Meeting an artist at a gallery usually happens only at openings or special events. At Gallery 113, though, you'll be able to walk in on any given day and buy directly from one of the gallery's artists.
That's because Gallery 113 is entirely owned and operated by the very artists whose art is for sale there. After the owner of Lasko Fine Art Gallery, Geoff Lasko, moved his gallery to Taos recently, the artists who had been showing there decided to take over the space.
Now, there are 18 artist-shareholders who share in running things, including painters Nard Claar and Cindy Davies. They don't take commission; instead, they rent wall space. Though many galleries can charge up to 50 or 60 percent commission, the artists at Gallery 113 get to keep all the revenue from their sales, which also means they can charge as much or as little as they'd like.
But "the support is not only fiscal, it's also physical," says Gallery 113 president Karen Standridge. All artists who show here are also expected to work at least one day a month.
The group is still taking applications for new artists. When applications are submitted, "All of the members of this gallery vote people in or out," says Standridge, who adds that "there isn't one person overseeing, so it's all different."
And the Gallery 113 artists share a pride in displaying their work. "The prestige, the honor of being in a gallery of this caliber, in this darling little place right on Tejon Street, where every season there's something crazy and wonderful going on out in front of you, many artists feel that that's enough," Standridge says.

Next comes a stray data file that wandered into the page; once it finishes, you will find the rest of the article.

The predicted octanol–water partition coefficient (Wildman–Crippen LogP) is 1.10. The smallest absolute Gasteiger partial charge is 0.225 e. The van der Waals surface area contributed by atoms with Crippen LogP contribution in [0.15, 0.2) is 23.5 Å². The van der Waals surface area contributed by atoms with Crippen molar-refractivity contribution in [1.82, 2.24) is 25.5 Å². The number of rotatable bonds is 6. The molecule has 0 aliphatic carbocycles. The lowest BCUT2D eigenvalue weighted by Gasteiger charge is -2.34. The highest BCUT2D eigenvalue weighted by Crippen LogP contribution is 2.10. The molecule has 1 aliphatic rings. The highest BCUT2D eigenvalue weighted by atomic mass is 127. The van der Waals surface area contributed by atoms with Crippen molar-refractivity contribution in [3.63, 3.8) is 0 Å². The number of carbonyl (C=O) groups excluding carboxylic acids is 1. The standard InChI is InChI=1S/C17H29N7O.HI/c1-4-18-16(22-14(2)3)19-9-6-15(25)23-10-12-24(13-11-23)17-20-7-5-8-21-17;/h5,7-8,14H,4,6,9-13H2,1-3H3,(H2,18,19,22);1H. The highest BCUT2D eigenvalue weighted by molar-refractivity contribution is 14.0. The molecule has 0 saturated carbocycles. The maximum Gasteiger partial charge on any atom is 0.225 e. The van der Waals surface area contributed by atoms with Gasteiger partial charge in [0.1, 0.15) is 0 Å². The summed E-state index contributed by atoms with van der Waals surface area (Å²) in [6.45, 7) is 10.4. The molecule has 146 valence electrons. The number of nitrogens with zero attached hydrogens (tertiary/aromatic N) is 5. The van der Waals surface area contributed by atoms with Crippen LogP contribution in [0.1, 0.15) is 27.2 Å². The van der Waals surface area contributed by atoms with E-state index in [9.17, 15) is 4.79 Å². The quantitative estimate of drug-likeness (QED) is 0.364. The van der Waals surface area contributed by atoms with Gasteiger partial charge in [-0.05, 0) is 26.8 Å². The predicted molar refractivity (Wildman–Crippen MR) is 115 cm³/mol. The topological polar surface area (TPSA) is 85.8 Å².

They also take pride in the community at large. "I chose Colorado Springs many years ago because of the downtown — it is so beautiful and so vital and so precious to me, and so important, I think, in the life of this community, like no other city," says Standridge, who moved here 30 years ago from Oklahoma City. And that's why she hopes to make the downtown art scene as big as those of Old Colorado City and Manitou Springs.
"The more galleries in a closer proximity there are, it benefits all the galleries," she says. "People like to gallery-hop, so if they come downtown to look at art, it's important for them to have a variety of places to look at art."
Standridge has been working with Pam Gressett, director of Shoestring Events, to organize an art walk for the downtown area that would start this spring. "We've got so many wonderful art galleries here," she says, along with restaurants that feature local art, that a downtown walk just makes sense.
Though Gallery 113 is, of course, a commercial endeavor, Standridge says, "We would do it even if we never sold anything, because we love it."